There is a great deal of confusion about the purpose, and meaning, of the cabled optical fibre Categories OS1
and OS2. This confusion exists at all levels of the industry and affects, in equal measure, the suppliers of optical
fibre and optical fibre cable, distributors, installers, customer and their consultants.
This White Paper explains the background to the topic and clarifies the subtle differences between the European specifications of OS1/OS2 and their international counterparts in ISO/IEC - and highlights the more fundamental differences between the international and European requirements and those of the US standards, specifically TIA- 568-C.3 published in 2008.
As explained in other FIA White Papers such as:
• “An introduction to OM4”
• “Understanding OM1, OM2, OM3, OS1, OS2 and more!”
The European and international standards bodies apply the OS terms to specify the performance of cabled optical fibres.
As described in the FIA White Paper “An overview of singlemode optical fibre specifications“ the original singlemode optical fibre for use within extended length LAN, MAN and access network systems was designated B1 in IEC (and EN) 60793-2-50.
In the 2002 versions of ISO/IEC 11801 and EN 50173-1, B1 optical fibre was used as the base for what is now called Category OS1 cabled optical fibre. The scope of ISO/IEC 11801 and EN 50173-1:2002 was office premises with dimensions not exceeding 2000 metres. A cabled optical fibre attenuation performance of 1,0 dB/km (max) at 1310 nm and 1550 nm was considered to be adequate and, equally importantly, did not discriminate between cable constructions. Indeed the 1,0 dB/km requirement for OS1 was a continuation of the requirement stated in the earliest versions of the ISO/IEC 11801 and EN 50173 standards published in 1995. During the development of ISO/IEC 24702, published in 2006 and covering generic cabling for industrial premises, it was decided that premises of larger dimensions had to be considered. As the singlemode implementations of 1 Gigabit Ethernet (1000BASE-LX) and 10 Gigabit Ethernet (10GBASE-LR/LW) are specified to support transmission channels of 5000 metres and 10000 metres respectively, it was decided to consider these applications and dimensions as benchmarks. It was immediately obvious that a cable with attenuation of 1,0 dB/km (max) at 1310 nm would not support these applications over their maximum specified distances.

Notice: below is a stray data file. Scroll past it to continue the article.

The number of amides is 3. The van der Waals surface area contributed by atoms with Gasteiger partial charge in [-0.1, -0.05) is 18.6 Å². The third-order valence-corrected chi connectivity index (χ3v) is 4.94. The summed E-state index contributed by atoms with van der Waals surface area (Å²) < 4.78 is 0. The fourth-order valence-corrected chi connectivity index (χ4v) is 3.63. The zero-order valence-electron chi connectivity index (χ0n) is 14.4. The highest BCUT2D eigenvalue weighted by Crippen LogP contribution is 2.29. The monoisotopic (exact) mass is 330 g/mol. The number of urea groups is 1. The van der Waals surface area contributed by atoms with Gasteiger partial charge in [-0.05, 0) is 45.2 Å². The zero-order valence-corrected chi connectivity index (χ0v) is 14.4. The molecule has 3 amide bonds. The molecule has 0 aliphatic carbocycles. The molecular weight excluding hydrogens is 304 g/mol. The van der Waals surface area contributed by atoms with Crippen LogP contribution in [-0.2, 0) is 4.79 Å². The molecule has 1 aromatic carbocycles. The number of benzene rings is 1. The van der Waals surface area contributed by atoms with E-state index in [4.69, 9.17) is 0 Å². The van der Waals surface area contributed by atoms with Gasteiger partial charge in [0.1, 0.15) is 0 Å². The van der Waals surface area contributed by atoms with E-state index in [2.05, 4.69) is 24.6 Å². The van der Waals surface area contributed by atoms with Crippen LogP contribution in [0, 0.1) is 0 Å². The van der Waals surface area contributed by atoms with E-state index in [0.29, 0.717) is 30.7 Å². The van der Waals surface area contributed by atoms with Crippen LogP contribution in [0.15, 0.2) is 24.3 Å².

Therefore, it was decided to define a new Category of cabled optical fibre which was capable of meeting those benchmarks. Liaison with the optical fibre cable standards bodies advised that loose tube cable constructions (including blown fibre solutions) could achieve 0,4 dB/km (max) at both 1310 nm and 1550 nm. As a result, OS2 was defined with that cabled optical fibre performance. So, the difference in performance between OS1 and OS2 is therefore largely a matter of different cable construction rather than a technical leap in optical fibre performance. There are, nevertheless, differences in the optical fibres that are used to produced Category OS1 and OS2 cabled optical fibre.
By 2006, the optical fibre B1 had been separated into B1.1 and B1.3. B1.3 is physically compatible with B1.1 but has the advantage of having a low water peak at wavelengths in the region of 1383 nm. “Low water peak fibre” had become the production norm by 2006 and, within ISO/IEC 24702, it was agreed to specify Category OS2 cabled optical fibre as only being produced from B1.3 optical fibre. However, at international level the source specification for OS1 remained ISO/IEC 11801 and this continued to specify as Category OS1 cabled optical fibre being produced from B1 (allowing either B1.1 or B1.3).